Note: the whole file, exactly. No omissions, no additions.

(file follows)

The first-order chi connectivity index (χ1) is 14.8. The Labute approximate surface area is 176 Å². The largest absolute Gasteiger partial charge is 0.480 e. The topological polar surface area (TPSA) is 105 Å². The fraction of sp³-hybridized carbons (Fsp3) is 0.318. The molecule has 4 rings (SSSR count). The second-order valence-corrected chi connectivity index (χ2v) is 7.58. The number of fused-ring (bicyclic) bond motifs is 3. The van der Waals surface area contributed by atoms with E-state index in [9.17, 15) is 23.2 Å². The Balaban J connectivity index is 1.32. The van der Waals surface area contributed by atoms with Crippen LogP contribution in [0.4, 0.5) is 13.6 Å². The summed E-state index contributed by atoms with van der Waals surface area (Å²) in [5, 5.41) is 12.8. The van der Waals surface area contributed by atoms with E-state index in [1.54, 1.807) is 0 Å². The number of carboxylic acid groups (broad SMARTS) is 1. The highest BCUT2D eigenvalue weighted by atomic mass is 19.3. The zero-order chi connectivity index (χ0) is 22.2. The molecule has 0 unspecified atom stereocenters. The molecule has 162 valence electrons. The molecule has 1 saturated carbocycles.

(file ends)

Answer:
The first-order chi connectivity index (χ1) is 14.8. The Labute approximate surface area is 176 Å². The largest absolute Gasteiger partial charge is 0.480 e. The topological polar surface area (TPSA) is 105 Å². The fraction of sp³-hybridized carbons (Fsp3) is 0.318. The molecule has 4 rings (SSSR count). The second-order valence-corrected chi connectivity index (χ2v) is 7.58. The number of fused-ring (bicyclic) bond motifs is 3. The van der Waals surface area contributed by atoms with E-state index in [9.17, 15) is 23.2 Å². The Balaban J connectivity index is 1.32. The van der Waals surface area contributed by atoms with Crippen LogP contribution in [0.4, 0.5) is 13.6 Å². The summed E-state index contributed by atoms with van der Waals surface area (Å²) in [5, 5.41) is 12.8. The van der Waals surface area contributed by atoms with E-state index in [1.54, 1.807) is 0 Å². The number of carboxylic acid groups (broad SMARTS) is 1. The highest BCUT2D eigenvalue weighted by atomic mass is 19.3. The zero-order chi connectivity index (χ0) is 22.2. The molecule has 0 unspecified atom stereocenters. The molecule has 162 valence electrons. The molecule has 1 saturated carbocycles.